ScrollView inherently supports sticky headers using the stickyHeaderIndices prop. This prop takes in an object with an array index. The index denotes the index of the child component inside the <ScrollView> component that’s supposed to be rendered sticky.
If you look at everything the <ScrollView> component renders, you’ll notice it has four child components underneath it. Also, <ProfileHeader> is the 0th child among all the children components. Hence, you can make this component sticky by assigning the stickyHeaderIndices prop to be , as shown below.
Once you’ve done that, your ScrollView will scroll through the entire screen with the profile header remaining sticky at the top!
Adding Pull to Refresh in a ScrollView
A lot of apps have a pull-to-refresh functionality in screens where data is changing rapidly. It allows users to engage more with their app and eases the pain for developers of implicitly updating content on a screen.
ScrollView takes a refreshControl prop that takes in a component. This component is responsible for the UI and functionality of your ScrollView’s pull-to-refresh action. React Native provides a native RefreshControl component that handles this for you. Import RefreshControl at the top:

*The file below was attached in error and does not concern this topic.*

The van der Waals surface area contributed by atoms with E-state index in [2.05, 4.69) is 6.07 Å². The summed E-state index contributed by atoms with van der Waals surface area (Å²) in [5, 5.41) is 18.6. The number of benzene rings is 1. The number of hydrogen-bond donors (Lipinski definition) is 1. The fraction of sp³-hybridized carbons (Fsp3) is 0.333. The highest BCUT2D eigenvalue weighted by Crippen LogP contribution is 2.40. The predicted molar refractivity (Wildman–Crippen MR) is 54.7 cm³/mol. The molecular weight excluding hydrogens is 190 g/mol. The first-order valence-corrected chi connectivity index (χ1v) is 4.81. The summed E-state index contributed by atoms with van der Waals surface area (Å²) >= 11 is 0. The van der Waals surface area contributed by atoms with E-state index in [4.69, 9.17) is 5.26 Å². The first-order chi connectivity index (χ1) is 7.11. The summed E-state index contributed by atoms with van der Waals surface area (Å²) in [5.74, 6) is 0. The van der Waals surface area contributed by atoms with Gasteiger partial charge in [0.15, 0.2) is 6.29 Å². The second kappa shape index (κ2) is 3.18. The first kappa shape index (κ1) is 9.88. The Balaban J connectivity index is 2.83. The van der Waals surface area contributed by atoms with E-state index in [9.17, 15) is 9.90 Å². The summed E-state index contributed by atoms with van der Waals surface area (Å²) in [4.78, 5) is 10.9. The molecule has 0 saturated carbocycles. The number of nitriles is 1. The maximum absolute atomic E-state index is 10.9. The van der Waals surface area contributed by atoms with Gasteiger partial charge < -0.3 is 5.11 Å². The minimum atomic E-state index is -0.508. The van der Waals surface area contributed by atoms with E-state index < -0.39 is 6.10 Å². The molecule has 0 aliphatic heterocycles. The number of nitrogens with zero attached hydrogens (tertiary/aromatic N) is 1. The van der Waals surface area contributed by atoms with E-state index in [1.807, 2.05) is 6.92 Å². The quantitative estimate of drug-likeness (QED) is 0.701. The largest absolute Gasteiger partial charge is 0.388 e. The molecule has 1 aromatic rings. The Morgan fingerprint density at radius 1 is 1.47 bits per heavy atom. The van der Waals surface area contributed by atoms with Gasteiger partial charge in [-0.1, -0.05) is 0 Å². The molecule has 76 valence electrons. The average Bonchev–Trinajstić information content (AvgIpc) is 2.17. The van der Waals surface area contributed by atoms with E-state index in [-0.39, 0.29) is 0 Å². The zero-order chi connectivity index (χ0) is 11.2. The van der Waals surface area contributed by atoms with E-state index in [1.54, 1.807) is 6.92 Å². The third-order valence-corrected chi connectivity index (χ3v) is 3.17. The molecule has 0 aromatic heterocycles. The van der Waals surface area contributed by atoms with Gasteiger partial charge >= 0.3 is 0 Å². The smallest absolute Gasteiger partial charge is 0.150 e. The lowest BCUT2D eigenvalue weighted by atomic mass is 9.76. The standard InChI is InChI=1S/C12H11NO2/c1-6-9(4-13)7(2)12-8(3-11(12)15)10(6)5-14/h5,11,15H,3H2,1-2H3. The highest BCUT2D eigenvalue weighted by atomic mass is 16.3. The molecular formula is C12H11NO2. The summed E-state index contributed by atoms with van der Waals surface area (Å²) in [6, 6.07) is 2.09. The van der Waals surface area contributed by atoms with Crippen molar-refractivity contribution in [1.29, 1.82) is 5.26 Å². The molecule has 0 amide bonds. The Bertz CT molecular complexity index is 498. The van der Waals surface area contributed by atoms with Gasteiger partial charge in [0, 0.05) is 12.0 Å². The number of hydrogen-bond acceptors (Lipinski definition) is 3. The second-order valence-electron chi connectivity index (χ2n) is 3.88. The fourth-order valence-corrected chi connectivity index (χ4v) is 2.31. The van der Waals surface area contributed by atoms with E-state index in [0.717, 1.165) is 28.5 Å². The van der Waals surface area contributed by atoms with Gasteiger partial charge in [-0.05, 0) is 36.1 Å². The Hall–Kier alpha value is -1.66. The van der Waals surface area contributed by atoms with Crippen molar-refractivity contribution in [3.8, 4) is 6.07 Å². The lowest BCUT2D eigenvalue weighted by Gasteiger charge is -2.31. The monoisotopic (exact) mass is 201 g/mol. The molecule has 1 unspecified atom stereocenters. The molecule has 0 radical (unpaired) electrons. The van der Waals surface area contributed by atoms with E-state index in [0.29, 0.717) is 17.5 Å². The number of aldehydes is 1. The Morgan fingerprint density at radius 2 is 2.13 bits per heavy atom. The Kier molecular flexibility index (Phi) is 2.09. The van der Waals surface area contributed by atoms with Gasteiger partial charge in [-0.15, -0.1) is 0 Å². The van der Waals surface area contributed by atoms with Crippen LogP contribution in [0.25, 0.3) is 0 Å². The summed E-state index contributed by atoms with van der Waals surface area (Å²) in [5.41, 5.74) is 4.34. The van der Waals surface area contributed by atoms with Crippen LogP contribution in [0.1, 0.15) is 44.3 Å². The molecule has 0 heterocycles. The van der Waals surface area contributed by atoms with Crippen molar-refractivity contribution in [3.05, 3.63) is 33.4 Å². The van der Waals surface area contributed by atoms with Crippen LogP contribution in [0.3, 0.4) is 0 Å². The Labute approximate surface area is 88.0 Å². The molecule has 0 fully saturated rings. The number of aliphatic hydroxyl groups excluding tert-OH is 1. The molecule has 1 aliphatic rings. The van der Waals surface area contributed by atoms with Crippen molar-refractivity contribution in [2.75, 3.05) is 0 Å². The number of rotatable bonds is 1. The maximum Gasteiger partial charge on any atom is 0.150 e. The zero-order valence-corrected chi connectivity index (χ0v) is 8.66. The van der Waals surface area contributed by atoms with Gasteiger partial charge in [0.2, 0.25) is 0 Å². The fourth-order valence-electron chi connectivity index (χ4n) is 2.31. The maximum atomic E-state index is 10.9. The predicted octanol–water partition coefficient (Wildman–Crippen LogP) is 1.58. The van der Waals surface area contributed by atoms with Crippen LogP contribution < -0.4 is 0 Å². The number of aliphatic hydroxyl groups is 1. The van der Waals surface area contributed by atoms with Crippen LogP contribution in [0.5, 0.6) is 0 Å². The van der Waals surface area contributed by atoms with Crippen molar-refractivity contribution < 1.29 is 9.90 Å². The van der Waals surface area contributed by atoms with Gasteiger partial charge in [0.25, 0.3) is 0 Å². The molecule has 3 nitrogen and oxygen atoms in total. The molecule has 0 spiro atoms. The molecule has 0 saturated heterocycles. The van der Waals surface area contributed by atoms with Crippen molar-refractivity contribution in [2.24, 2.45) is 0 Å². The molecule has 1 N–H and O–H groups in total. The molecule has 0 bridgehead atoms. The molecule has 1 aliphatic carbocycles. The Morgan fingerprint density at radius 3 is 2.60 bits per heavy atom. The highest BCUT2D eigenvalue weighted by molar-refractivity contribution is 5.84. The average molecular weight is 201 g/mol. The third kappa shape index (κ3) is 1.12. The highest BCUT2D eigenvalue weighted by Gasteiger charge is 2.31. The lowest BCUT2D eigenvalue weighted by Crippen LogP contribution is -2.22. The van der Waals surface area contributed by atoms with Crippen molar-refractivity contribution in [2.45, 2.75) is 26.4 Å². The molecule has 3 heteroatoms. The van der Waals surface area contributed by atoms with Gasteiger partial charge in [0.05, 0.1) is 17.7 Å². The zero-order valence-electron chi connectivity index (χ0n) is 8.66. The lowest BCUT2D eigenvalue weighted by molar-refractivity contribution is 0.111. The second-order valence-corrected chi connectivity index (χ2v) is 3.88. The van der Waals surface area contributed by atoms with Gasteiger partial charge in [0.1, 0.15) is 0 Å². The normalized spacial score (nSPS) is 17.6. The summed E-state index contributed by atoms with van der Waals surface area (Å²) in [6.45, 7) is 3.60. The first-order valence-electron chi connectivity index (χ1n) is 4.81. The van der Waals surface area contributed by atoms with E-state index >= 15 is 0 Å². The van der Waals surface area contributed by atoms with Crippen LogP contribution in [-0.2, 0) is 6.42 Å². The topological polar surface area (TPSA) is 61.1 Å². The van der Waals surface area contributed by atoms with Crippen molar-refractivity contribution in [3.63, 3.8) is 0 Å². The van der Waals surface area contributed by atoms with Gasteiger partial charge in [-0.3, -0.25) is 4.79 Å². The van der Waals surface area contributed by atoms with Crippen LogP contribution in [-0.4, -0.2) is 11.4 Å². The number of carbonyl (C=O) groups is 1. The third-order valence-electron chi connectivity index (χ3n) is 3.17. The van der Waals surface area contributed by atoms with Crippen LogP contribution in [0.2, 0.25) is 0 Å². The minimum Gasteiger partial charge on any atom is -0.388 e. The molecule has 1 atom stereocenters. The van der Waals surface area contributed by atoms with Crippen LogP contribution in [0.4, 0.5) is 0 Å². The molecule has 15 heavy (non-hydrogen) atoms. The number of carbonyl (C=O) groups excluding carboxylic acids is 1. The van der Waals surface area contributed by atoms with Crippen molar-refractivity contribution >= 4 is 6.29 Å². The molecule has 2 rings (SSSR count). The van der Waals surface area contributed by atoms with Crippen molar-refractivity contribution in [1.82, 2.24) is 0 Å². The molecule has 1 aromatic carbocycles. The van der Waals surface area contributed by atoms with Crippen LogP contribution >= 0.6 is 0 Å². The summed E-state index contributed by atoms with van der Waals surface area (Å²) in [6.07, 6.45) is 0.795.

Add this component to the refreshControl prop:
The RefreshControl component takes two props:
- onRefresh (function)
- refreshing (boolean)
When the user performs the pull-to-refresh action, <ScrollView>‘s RefreshControl renders the RefreshControl component. As a result, RefreshControl shows a small spinner at the top indicating the action is in progress and fires the onRefresh function. The visibility of the spinner is controlled by the refreshing prop.
Your onRefresh function should essentially make a fresh API call to fetch the data. It should also update your userData state accordingly. Since you already have a getUserData() function that does this, you can make adjustments to it to incorporate the refresh action. Here’s how the updated getUserData() function should look:
It takes the parameter isRefresh, which is false by default. When this function is invoked via the refresh action, isRefresh is passed true, as in the above case. Inside this function, you also set the corresponding value of the refresh state to indicate that the data fetching for refresh action is in progress.